I’ve heard one of the world’s best orchestras play some surprisingly uninspired concerts (live), and I chalk that up to their guest conductor those nights. I’ve also heard barely mediocre orchestras make up for their (glaring) technical deficiencies with brilliant energy. So what it comes down to, I suppose, is this:
What is the concert hall meant for?
As a frequenter of concert halls, I’ll say it would take a special performance of many of the oft-heard works to wow me. That’s not being picky; it’s a matter of competition and familiarity. There’s absolutely nothing like watching a concert unfold, hearing music happen rather than just being played, being there to experience all the nuance and magic of an outstandingly crafted live reading. If I want to hear a good performance, perhaps even nearing ‘perfect’ (although that discussion isn’t for now), I can listen to a recording in the comfort of my own home.
Again, I don’t intend to accuse orchestras of being subpar. Certainly only a small handful (or two) of the world’s ensembles play at the level of the Bavarian State Orchestra (or Opera), but I recently listened to two recordings of a very unknown, largely ignored work, one by a world-famous conductor and orchestra, the other by a less famous conductor and far less famous orchestra, and I dare say I preferred the latter.
As a listener, would you rather hear yet another run-of-the-mill Tchaikovsky, or be challenged, surprised, and potentially blown away by Pettersson, Schnittke, Marttinen, Nørgård, etc.? Even the simple unfamiliarity of names of people like Alfvén, Magnard, Weinberg, Holmboe, or Bax turns some significant number of people away, even though they are superbly talented symphonists who present very few challenges to anyone accustomed to late Romantic-era music.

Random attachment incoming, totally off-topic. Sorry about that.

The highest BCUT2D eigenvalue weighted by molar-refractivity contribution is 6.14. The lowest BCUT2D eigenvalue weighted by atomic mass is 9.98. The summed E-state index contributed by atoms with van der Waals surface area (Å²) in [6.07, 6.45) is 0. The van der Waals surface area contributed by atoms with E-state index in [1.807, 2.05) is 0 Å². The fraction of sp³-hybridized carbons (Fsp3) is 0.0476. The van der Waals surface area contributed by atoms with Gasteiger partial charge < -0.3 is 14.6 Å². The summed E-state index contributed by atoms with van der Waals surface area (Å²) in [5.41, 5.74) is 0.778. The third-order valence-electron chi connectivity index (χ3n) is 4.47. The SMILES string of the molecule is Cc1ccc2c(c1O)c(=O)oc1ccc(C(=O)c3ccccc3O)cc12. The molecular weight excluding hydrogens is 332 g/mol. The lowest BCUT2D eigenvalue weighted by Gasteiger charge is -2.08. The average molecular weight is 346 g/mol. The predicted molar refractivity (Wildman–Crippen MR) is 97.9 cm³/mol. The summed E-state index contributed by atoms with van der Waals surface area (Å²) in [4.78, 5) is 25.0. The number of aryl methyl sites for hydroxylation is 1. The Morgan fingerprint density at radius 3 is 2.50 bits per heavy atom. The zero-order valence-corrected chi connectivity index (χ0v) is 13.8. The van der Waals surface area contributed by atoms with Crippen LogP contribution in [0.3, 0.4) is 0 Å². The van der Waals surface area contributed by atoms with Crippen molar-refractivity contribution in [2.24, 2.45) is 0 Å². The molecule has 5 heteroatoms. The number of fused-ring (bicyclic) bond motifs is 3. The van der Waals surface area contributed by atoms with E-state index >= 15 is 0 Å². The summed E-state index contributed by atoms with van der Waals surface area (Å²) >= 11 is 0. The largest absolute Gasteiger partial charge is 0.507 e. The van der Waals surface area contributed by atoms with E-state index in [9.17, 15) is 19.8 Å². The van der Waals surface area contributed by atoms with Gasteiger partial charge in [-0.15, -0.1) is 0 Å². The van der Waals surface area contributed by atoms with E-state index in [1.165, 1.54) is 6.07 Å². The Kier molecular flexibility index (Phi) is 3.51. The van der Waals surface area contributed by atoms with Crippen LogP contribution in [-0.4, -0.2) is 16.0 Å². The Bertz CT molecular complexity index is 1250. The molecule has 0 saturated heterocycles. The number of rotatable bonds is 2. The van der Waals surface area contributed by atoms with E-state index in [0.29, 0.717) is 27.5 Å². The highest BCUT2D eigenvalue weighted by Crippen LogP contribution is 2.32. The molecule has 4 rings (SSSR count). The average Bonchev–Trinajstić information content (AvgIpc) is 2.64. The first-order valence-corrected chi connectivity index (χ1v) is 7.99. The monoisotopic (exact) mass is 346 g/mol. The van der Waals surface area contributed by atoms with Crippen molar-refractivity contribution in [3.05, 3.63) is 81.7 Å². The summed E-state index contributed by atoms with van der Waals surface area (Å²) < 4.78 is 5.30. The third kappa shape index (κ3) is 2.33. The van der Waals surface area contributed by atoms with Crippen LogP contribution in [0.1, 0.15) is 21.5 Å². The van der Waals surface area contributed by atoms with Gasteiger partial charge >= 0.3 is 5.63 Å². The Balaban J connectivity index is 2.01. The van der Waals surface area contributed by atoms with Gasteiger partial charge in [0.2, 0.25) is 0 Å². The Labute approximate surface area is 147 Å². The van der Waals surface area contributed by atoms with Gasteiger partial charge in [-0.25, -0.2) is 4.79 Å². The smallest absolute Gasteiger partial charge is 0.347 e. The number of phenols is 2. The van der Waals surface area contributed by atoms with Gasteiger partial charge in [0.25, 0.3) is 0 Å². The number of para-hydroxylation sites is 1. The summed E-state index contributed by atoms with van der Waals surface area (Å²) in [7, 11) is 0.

Like most of you who listen to classical music with any devotion, I’ve heard exquisite performances of Tchaikovsky symphonies, or Schubert, Brahms, Mendelssohn, Mahler, Shostakovich, etc,. and so expectations are somewhat higher. I’m not saying don’t bother if you’re not going to do something earth-shattering, but be convincing. To have a chance like I did to hear such sublimely presented music last weekend was a joy, an insightful experience, but how often do we walk away from the concert hall just…. satisfied, or only just not disappointed?
If you want to hear Tchaikovsky’s first piano concerto, you can download it or stream it, hell, even the third concerto, that one-movement thing, I’ve heard it live. We as listeners can’t control the programming of our local orchestras. So what responsibility do those institutions have to our musical diets? I don’t know, but I’d be far more eager to go hear a performance of Turangalîla, or a work from Rautavaara, or Raff, or Rubbra, Rangström, hell, even Rihm or Reich, in my local concert hall than another pedestrian Prokofiev or mediocre Mozart. But that’s just me.
What it boils down to then, regardless of your programming preferences, is that it better be done well. (But there are those of us who’d like to hear some new stuff, too, and those who think they don’t might also be pleasantly surprised.)